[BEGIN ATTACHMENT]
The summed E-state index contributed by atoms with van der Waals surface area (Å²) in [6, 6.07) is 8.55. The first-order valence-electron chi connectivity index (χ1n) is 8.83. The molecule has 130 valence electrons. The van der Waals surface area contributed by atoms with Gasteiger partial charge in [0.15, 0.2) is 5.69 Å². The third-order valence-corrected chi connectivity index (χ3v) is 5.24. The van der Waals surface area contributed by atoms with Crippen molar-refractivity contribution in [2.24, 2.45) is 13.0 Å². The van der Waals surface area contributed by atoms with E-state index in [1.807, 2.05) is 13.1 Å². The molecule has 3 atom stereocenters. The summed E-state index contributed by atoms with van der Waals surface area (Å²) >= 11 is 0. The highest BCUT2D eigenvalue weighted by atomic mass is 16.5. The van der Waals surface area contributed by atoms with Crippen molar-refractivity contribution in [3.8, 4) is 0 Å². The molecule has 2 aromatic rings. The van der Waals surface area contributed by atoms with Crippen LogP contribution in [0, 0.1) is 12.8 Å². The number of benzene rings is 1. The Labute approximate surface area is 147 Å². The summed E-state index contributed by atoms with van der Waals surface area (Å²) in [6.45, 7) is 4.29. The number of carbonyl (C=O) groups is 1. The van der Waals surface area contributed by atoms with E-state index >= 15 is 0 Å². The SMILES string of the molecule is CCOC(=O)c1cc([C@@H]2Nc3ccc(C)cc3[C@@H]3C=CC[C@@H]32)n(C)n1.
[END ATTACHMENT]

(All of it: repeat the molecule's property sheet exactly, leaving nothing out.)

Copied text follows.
The summed E-state index contributed by atoms with van der Waals surface area (Å²) in [6, 6.07) is 8.55. The first-order valence-electron chi connectivity index (χ1n) is 8.83. The molecule has 130 valence electrons. The van der Waals surface area contributed by atoms with Gasteiger partial charge in [0.15, 0.2) is 5.69 Å². The third-order valence-corrected chi connectivity index (χ3v) is 5.24. The van der Waals surface area contributed by atoms with Crippen molar-refractivity contribution in [2.24, 2.45) is 13.0 Å². The van der Waals surface area contributed by atoms with E-state index in [1.807, 2.05) is 13.1 Å². The molecule has 3 atom stereocenters. The summed E-state index contributed by atoms with van der Waals surface area (Å²) >= 11 is 0. The highest BCUT2D eigenvalue weighted by atomic mass is 16.5. The van der Waals surface area contributed by atoms with Crippen molar-refractivity contribution in [3.8, 4) is 0 Å². The molecule has 2 aromatic rings. The van der Waals surface area contributed by atoms with Crippen LogP contribution in [0, 0.1) is 12.8 Å². The number of benzene rings is 1. The Labute approximate surface area is 147 Å². The summed E-state index contributed by atoms with van der Waals surface area (Å²) in [6.45, 7) is 4.29. The number of carbonyl (C=O) groups is 1. The van der Waals surface area contributed by atoms with E-state index >= 15 is 0 Å². The SMILES string of the molecule is CCOC(=O)c1cc([C@@H]2Nc3ccc(C)cc3[C@@H]3C=CC[C@@H]32)n(C)n1.